We’re all moved in, and the kitchen is unpacked. After two hours on my feet unpacking 20 cabinets worth of stuff in the hard, tiled kitchen on Sunday, I decided it was time for a bath.
And then, this happened.
What? No, I did not spill coffee grounds behind our toilet. So what looks like coffee grounds but is much more consistently shaped, less yummy, and more costly?
To be more specific, termite poo.
So, here’s your lesson of the day. If you start seeing coffee in weird places in your house, don’t ignore it. Even if you just recently (like, three weeks ago) had a termite inspection that declared you termite-free.
The only reason I even knew what these were was because we had them in our last rental. The company that came to eradicate them pointed the droppings out to us and told us to be aware of them. Last time around, we were alerted to the presence of termites in a slightly more shocking way, though — Mister Mister feeling something on his neck, looking over at our living room lamp as we watched “Dog Day Afternoon” one evening, and seeing a black coat of larvae on our lampshade.
Oh, and lots of these pretty much all over the place.
See all those cloudy teardrop things? Wings. Tiny little termite wings of doom.
Drywood termites are way too common down here. An inspection uncovering that your house was previously treated is not all that uncommon, and didn’t strike any undue fear in my heart. But it’s swarm season, folks, which means all these blind little monsters are looking for new buffets, flocking to light sources, and shedding their wings all over your stuff.
Termite sign #1:
– Wings, little wingless, footless bugs crawling on your lampshades, and something that looks like ants with long wings flying around all your lightbulbs.
Termite sign #2:
– Piles of coffee ground poo in strange areas throughout your house (How considerate and well-trained were they that they did their duty in the bathroom, though?)
Termite sign #3:
– Kickholes (We can’t distinguish between kickholes — the holes termites bore in walls and baseboards to kick their poo out of — and regular holes in our sorta-sloppily-remodeled home, but I’m pretty sure I found one right above the bathroom pile)
Termite sign #4:
– Bubbly walls (Termites eat from the inside out, leaving a thin layer of veneer or paint over just total destruction, giving a bubbly appearance), rotted wood, splinters and shards — thankfully, it hadn’t gotten that bad for us.
Now, these are all specific to drywood termites, which live whereever they want as long as there’s food. They can come in through fixtures, openings, attics, whatevs. Then there are the slightly more sinister — and far more costly in terms of treating — subterranean termites, which build colonies underground and eat your shizz from the bottom up. Signs include “mud tubes” on your exterior walls, muddy holes, and all manner of total annihilation.
You may be asking, “But didn’t you say you had a termite inspection before moving in, and it was all clear?” Why yes — yes, I did. I got a little bent out of shape about this yesterday, after our pest control company left an invoice for $899 for their 6-hour Timbor-and-Termidor treatment to be performed today. I called our realtor, who called the inspection company, who called us offering to come back and take a look. I may or may not have told them that they can take a look at my ass, and that we have no confidence in them so thanks but no thanks. Harsh? Perhaps. But only slightly more harsh was our realtor — who was so accommodating before we bought the house — telling me that there’s no way the inspection company would have missed this, the $899 sounds too expensive, who the heck is this company you’re using anyway because I’ve never heard of them, and that I need to understand it’s swarm season and that they probably weren’t there three weeks ago.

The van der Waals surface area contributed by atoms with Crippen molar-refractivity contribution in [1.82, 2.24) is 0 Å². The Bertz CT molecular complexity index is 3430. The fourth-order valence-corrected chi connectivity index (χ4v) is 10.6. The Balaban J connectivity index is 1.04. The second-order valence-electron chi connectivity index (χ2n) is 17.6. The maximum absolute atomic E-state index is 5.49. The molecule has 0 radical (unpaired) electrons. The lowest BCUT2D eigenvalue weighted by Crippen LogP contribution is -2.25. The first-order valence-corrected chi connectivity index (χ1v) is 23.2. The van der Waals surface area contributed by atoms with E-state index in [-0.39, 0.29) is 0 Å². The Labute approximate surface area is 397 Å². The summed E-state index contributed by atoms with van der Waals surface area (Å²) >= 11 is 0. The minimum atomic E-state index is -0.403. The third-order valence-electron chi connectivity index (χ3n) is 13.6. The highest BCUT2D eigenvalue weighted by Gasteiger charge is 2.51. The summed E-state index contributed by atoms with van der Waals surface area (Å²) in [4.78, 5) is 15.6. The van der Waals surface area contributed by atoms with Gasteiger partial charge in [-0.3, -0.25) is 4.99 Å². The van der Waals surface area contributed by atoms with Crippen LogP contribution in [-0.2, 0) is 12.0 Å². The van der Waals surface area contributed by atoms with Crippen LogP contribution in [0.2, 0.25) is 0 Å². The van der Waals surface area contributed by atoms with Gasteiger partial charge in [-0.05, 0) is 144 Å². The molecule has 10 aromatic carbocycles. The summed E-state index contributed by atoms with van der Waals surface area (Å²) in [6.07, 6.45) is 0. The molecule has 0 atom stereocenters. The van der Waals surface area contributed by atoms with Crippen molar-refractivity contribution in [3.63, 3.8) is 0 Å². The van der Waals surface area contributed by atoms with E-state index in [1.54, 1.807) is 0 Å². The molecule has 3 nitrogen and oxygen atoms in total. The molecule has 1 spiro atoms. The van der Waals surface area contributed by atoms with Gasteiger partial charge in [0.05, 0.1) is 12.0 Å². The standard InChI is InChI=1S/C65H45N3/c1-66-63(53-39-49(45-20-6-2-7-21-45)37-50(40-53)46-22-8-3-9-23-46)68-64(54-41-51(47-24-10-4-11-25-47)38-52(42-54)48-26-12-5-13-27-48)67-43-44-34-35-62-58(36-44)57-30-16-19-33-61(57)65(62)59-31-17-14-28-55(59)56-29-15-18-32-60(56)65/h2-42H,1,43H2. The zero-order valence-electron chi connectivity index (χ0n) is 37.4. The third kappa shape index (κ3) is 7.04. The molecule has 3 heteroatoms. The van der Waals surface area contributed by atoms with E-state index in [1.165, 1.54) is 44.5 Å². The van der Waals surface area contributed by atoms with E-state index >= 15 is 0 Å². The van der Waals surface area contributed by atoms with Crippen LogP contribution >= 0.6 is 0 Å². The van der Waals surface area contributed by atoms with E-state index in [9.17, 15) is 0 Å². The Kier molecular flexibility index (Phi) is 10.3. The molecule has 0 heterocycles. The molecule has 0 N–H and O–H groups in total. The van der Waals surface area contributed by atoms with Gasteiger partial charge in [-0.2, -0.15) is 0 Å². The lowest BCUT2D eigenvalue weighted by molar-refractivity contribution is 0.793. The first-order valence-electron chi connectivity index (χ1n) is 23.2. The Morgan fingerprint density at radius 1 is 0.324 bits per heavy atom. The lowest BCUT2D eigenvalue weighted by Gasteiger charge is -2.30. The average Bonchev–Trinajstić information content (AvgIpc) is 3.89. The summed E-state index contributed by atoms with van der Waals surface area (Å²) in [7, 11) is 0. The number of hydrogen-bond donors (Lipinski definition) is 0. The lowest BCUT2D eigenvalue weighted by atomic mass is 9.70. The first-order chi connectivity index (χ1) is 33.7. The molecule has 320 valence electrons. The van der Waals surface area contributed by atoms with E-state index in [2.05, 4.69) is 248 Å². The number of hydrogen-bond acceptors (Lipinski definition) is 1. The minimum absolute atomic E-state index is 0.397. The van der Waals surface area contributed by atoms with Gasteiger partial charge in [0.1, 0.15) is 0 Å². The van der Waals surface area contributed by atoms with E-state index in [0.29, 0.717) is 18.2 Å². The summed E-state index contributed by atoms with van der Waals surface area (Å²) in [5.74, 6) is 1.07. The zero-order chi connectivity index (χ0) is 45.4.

Thank you for completely mishandling my situation and making me feel like I’m crazy for SEEING TERMITES WITH MY OWN TWO EYES LAST NIGHT.
After a bit of research, it seems this kind of thing *does* happen. Inspectors can’t see through walls, and they can’t see what’s not there. Sure, there may have been some chompers happily munching on wood, but if their dining area was inaccessible or they just happened to be really chill about their activity, our inspector could have totally missed it. Which is precisely why they have a clause in their report that states, “The results of this inspection do not constitute a guarantee that there are no termites/no structural damage, only that we didn’t see any that day.” Or something like that. So of course I get all ballistic, screaming “THEN WHY HAVE A TERMITE INSPECTION IF A TERMITE INSPECTION DOESN’T GUARANTEE YOU HAVE NO TERMITES.” But really, ballistic is just my default emotion. That, and sheer sobbing panic.
Thankfully, we have a really awesome pest control company that referred a really awesome termite company to us. We pay that $899, and we’re protected for a year (they’ll come out unlimited times for free to retreat if needed throughout the year but they shouldn’t have to), and then we pay $150 per year for the same benefits on a renewal basis. Really not shabby for a home in a state that attracts pretty much every pest known to man.
So, if you’re nervous about termites, you might want to spring for a second inspection before buying your home. Or, get another one after you move in. The termite business is a mighty costly racket… but I mean, so is the contracting business, and the foreclosure business, and the bankruptcy business.